Governor Christine Gregoire signed a bill legalizing same-sex marriage in Washington, making it the seventh in the patchwork of states granting the right to gay and lesbian couples.
The state House of Representatives approved the legislation Feb. 8 over the opposition of Republicans who said the practice would erode traditional marriage and harm families and children. Opponents are trying to mount a challenge at the ballot box in November.
Gregoire’s signature extends to the West Coast the archipelago of states where couples of the same sex may marry. New York, Massachusetts, Connecticut, Iowa, New Hampshire, Vermont and the District of Columbia permit the practice. The New Jersey Senate yesterday passed a bill that would allow gay and lesbian couples to marry, though Republican Governor Chris Christie has said he would veto it.
“It is a day historians will mark as a milestone for equal rights,” Gregoire said yesterday at a bill-signing in Olympia, the capital. “A day when we did what was right, we did what was just, we did what was fair.”
Gregoire, a 64-year-old Democrat, acknowledged that opponents haven’t given up. The law is to take effect in June, though implementation would be delayed if enough signatures are gathered to put a referendum on the ballot, said Karina Shagren, Gregoire’s spokeswoman.
‘Time Is Now’
“The people of Washington will say marriage equality is right for our state and the time is now,” Gregoire said.
Nationwide, voters have rejected gay marriage in all 31 referendums held so far.
At least five other states are dealing with the issue this year: Lawmakers in Maryland and Illinois are weighing legalization, while ballot referendums in North Carolina and Minnesota propose barring the practice. Maine voters may be given a chance to decide whether to extend marriage rights to same-sex couples.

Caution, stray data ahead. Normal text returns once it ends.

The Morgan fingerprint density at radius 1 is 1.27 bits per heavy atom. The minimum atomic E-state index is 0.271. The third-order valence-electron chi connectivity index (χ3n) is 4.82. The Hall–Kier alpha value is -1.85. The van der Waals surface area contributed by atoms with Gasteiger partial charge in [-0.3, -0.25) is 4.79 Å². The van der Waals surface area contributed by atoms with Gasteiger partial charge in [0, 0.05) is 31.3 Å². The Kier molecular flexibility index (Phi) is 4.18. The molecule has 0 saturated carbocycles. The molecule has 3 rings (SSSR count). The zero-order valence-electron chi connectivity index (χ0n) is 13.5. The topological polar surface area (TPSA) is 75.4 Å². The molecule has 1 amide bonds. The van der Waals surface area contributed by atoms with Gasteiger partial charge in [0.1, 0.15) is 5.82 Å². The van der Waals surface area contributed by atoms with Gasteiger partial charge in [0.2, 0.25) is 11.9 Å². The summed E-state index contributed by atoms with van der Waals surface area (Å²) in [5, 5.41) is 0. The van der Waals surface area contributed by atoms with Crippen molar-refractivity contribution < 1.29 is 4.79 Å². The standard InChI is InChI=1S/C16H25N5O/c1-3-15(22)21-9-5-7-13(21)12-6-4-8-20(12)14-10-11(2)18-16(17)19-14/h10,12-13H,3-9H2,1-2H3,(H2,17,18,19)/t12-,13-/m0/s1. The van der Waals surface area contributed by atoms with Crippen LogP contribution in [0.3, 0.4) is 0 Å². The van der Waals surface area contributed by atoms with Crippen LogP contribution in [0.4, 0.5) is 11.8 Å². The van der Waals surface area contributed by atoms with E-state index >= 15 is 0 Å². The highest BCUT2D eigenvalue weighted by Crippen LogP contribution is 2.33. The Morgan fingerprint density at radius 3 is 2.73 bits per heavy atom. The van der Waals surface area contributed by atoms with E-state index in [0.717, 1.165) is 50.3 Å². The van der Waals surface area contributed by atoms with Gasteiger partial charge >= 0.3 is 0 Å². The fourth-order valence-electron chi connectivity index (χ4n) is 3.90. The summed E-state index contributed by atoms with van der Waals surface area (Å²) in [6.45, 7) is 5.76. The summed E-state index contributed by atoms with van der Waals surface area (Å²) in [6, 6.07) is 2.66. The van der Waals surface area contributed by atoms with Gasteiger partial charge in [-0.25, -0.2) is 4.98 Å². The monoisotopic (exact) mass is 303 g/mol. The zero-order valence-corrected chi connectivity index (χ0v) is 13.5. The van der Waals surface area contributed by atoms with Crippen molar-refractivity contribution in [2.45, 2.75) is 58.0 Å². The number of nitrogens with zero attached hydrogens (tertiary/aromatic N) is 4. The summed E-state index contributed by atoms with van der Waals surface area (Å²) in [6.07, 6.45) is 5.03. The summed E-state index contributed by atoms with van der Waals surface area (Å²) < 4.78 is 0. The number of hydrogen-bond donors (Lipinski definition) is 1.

The patchwork of laws leaves gay and lesbian Americans with different rights depending on geography.
Gay couples who wed in Washington and the other states where it’s legal wouldn’t see their marriages recognized by the federal government or at least 40 other states that either outlaw the practice or don’t recognize it, according to Freedom to Marry, a New York-based advocacy organization that supports gay marriage.
That’s fine with John Eastman, chairman of the National Organization for Marriage, an advocacy group working to maintain the traditional definition of marriage in the legal code.
“We have this system of laboratories called the states where we can try different experiments and see what works well and what doesn’t, without imposing a national rule on everybody,” said Eastman, a professor at Chapman University School of Law in Orange, California.
“We have patchwork laws on all sorts of things” that vary from one state to another, such as rules on custody and third-cousin marriages, Eastman said in an interview. “It hasn’t seemed to have brought us down yet.”
For advocates like Evan Wolfson, founder and president of Freedom to Marry, that translates to “a house divided.”
“We are one country, not 50 separate kingdoms, and we all deserve equal protection under the law,” he said in an e-mail. “Same-sex couples should not have to play ‘now you’re married, now you’re not’ depending on which state they are in.”
Nor should they be treated as “legal strangers,” he said, under the Defense of Marriage Act, a 1996 law signed by President Bill Clinton, a Democrat. The law prohibits the federal government from recognizing same-sex spouses.
Courts and Votes
Same-sex married couples, for instance, may not file joint federal returns, which lower taxes, because the Internal Revenue Service defines a marriage as “only a legal union between a man and a woman as husband and wife.”
The Obama administration said last year it would no longer oppose court challenges to the act.
State laws prohibiting the practice also face legal challenges. A panel of the U.S. Court of Appeals in San Francisco voted 2-1 on Feb. 7 to strike down California’s Proposition 8, which defined marriage to be only between a man and a woman, as unconstitutional. Gay nuptials had begun in 2008 after the state’s top court overruled a ban passed by voters in 2000.
In Washington, opponents need petitions signed by more than 120,000 registered voters to get a referendum on the November ballot, according to Brian Zylstra, a spokesman for Secretary of State Sam Reed.